At the end of the Second World War, the alliance fighting the Axis Powers dissolved, and mutual fear and distrust spread. No later than in October 1945 did the US issue a list of twenty urban targets in the Soviet Union (Bernstein 1991, p.171). If the atomic bomb proved successful in bringing Japan’s surrender more quickly (Heuser 2014, p.24), it did not prevent the Soviets from making territorial gains in the following years. Neither the Berlin Blockade, nor the coup in Czechoslovakia, nor the Korean War triggered an atomic response, even though the Truman administration strategy objective was “more than containment” (Leffler and Westad 2010, p.88). Similarly, the first Soviet nuclear test on August 29, 1949, much earlier than the CIA had expected (Leffler and Westad 2010, pp.378-9), did not foster any immediate US strategic change. This, however, came with the next US administration: in 1954, Dulles set out what would become known as the “Massive Retaliation” strategy: “a US response, to any aggression anywhere, of massive retaliation with nuclear weapons” (Freedman 2003, p.81). It embodied both the assumption that the US had a superior nuclear force, and that it was a rather inexpensive means to counter the USSR conventional superiority (Segal 1983, pp.13, 14, 83). The feeling of dominance in the air would be short-lived in America: in 1957, the USSR announced the successful launch of the first intercontinental missile, soon followed by the equally triumphal Sputnik mission. This meant the United States was now threatened by Soviet nuclear weapons as much as Europe (Segal 1983, p.82). 

The credibility of the doctrine of Massive Retaliation was soon to face staunch critics. Black or white deterrence was progressively dismissed during the 1960s as more options had to be made available. Counter-force (the strike of military targets) as a strategic option would complement counter-value (the strike of cities). The idea was that more flexible responses would lead to greater deterrence credibility (Segal 1983, p.14). In 1967, the US and NATO adopted a new strategy, “Flexible Response,” which referred to the idea of “graduated deterrence” (Freedman 2003, p.272). However, this new strategy and the concept of limited nuclear war it entailed did not convince the Europeans, which thought that if the USSR were to launch an attack, it would not show restraint, and Europe would become the theatre of another total war. In their view, therefore, Flexible Response was only a means to save the US from conflict (Freedman 2003, p.280). Gradually, all previous deterrence strategies were deemed impracticable. The next US strategy aimed at securing its capacity to retaliate even in the event of a first strike by the Soviet Union. “Mutual Assured Destruction” (MAD) was the strategy previously known during the 1950s as “stable balance of terror” (Segal 1983, p.15). The concept of MAD represents what some have described as the antithesis of strategy, something that makes war, and hence strategy, impossible (Freedman 2003, pp.234, 245). Consequently, the only way forward was arms reduction: “[w]ith the conclusion in May 1972 of the ABM Treaty and SALT-1, the paradigm of ‘Mutual Assured Destruction’ (MAD) became dominant in U.S.-Soviet strategic relations” (Shoumikhin in Blank 2011, p.104). Having attained the potential to destroy each other in any circumstances, nuclear powers, by their overwhelming capability, had made conflict between them a suicidal prospect.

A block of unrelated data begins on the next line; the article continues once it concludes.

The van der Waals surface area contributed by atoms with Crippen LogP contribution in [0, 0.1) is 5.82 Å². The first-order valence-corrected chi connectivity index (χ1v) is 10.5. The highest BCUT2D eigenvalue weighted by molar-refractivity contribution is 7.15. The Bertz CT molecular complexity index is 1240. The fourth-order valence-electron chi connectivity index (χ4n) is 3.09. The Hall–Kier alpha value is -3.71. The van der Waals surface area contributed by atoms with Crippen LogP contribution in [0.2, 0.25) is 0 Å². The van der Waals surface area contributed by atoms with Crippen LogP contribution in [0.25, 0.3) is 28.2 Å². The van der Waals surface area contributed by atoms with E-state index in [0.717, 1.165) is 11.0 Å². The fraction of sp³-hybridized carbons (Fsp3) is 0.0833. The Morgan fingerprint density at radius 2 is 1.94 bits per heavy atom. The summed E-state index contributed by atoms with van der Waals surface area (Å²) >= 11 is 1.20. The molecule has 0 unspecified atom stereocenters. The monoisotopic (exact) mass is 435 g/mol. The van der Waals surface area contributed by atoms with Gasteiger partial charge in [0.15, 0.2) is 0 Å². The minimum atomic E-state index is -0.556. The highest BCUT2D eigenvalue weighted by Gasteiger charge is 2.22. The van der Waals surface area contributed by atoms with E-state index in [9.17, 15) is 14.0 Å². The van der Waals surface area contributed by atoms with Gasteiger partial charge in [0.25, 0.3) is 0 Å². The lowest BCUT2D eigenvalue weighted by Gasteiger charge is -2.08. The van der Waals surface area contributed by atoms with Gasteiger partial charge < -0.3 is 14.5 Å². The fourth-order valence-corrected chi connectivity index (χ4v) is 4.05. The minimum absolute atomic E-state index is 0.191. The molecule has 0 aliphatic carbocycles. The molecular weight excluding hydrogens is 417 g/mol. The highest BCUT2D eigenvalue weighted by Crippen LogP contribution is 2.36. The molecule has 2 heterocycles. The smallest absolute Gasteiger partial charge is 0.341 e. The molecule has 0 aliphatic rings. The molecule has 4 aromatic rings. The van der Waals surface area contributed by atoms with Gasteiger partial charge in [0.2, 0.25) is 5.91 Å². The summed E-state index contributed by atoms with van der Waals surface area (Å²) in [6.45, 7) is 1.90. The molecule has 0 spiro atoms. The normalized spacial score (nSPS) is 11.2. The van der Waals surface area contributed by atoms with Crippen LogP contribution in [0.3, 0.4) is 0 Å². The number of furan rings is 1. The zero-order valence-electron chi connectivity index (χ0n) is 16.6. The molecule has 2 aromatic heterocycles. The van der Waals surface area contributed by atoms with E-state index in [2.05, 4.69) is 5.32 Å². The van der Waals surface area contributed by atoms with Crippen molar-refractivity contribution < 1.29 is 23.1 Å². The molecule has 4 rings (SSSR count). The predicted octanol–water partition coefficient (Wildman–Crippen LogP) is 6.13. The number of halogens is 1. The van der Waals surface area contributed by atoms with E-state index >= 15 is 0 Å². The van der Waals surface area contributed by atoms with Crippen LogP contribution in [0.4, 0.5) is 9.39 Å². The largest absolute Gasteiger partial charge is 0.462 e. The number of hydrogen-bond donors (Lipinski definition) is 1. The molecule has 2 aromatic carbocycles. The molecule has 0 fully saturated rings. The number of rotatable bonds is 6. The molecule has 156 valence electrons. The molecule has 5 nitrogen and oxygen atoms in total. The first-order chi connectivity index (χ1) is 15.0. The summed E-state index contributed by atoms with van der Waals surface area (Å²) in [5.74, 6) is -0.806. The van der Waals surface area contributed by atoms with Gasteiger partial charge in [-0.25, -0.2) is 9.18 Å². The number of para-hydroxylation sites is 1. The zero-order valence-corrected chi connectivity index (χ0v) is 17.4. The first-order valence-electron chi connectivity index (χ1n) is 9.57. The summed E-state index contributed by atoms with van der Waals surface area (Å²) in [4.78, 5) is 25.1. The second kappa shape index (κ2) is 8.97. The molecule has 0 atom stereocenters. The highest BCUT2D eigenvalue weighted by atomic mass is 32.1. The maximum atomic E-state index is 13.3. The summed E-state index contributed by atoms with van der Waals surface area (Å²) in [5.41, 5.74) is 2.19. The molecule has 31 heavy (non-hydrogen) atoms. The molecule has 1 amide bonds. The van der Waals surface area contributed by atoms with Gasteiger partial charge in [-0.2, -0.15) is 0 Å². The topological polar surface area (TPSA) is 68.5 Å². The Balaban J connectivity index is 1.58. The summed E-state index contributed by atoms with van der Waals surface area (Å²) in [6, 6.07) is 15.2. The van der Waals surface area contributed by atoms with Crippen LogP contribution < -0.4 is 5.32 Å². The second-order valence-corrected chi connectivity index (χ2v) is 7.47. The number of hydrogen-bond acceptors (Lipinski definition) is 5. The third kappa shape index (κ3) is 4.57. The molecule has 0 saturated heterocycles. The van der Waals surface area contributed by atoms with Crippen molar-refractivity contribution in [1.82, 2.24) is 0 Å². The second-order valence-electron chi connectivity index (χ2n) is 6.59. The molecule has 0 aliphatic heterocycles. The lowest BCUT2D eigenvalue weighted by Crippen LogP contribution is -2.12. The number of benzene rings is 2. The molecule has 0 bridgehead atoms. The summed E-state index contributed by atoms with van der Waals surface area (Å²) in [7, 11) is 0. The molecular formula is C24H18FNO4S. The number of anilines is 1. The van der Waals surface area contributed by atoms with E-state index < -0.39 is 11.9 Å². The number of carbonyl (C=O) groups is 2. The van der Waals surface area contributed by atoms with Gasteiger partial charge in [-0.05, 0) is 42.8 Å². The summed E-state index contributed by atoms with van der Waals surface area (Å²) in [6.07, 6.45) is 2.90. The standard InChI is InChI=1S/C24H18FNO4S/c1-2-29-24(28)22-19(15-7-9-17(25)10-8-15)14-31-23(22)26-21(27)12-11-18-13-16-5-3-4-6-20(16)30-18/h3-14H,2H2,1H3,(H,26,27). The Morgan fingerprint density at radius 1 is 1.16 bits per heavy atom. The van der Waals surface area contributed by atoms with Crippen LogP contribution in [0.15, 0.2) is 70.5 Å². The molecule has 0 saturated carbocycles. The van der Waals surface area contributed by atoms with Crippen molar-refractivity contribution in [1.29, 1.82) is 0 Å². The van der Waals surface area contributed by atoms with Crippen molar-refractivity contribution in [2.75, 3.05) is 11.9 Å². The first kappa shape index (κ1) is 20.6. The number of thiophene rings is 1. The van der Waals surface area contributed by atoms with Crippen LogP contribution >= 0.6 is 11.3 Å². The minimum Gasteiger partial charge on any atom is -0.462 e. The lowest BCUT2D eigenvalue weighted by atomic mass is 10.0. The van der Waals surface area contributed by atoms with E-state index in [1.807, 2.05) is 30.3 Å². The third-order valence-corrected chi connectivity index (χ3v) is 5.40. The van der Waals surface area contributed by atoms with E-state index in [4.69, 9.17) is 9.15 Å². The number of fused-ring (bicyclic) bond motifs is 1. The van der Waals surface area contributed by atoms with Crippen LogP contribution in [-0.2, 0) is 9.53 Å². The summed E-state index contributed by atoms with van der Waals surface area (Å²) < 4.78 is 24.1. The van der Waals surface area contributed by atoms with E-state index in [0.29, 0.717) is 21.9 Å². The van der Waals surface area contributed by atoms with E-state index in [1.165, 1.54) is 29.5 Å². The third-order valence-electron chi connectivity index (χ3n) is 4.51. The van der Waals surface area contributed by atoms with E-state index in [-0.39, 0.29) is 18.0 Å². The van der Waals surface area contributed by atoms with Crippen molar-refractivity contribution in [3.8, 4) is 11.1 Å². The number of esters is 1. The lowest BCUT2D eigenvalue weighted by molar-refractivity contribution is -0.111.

If the above superficially outlines the main reflections that the US have developed since 1945, it is to note that the Soviet Union (and, de facto, the Warsaw Treaty Organisation) had a much more consistent line of thinking. Until the end of the Cold War, they never moved away from the objective of winning an eventual nuclear conflict (Heuser 1998, p.323). In a similar fashion, but for different reasons, France followed an independent path, away from her Anglo-Saxon partners. She generally doubted US support, she believed in massive retaliation throughout, and she parted ways with NATO after it adopted Flexible Response in 1967 (Heuser 1997, pp.96, 105). The British nuclear capability was developed, like France, because doubts existed about the US commitment to engage in a nuclear war in support of its European allies (Heuser 1997, p.24). However, unlike France, the UK generally believed in “nuclear sufficiency” (deterrence achieved with as small as possible an arsenal) and “Alliance solidarity” (the reliance on NATO and especially US support). The UK’s dual approach ensured both its independence and the benefits of participating in collective security (Heuser 1997, pp.91-2).

Discussion & conclusions

From the missiles fired by Edward III’s longbows to the missiles that were concerned with the ABM treaty in 1972, an enormous technological leap had been achieved. As we have seen, the deafening fire of the early European cannons yielded little damage. It took around a century for their efficiency to supersede that of traditional siege weapons like the trebuchet. Similarly, handheld firearms developed equally slowly. In stark contrast, the atom bombs dropped on Hiroshima and Nagasaki unleashed a destructive power that was not yet fully acknowledged even by their developers. Their noiseless flash marked a new era: the day had arrived when weapons had become so powerful they would (hopefully) never be used again. If the quest of military engineers had been to develop ever more potent weapons, the point was reached when those had become so powerful they could not be employed.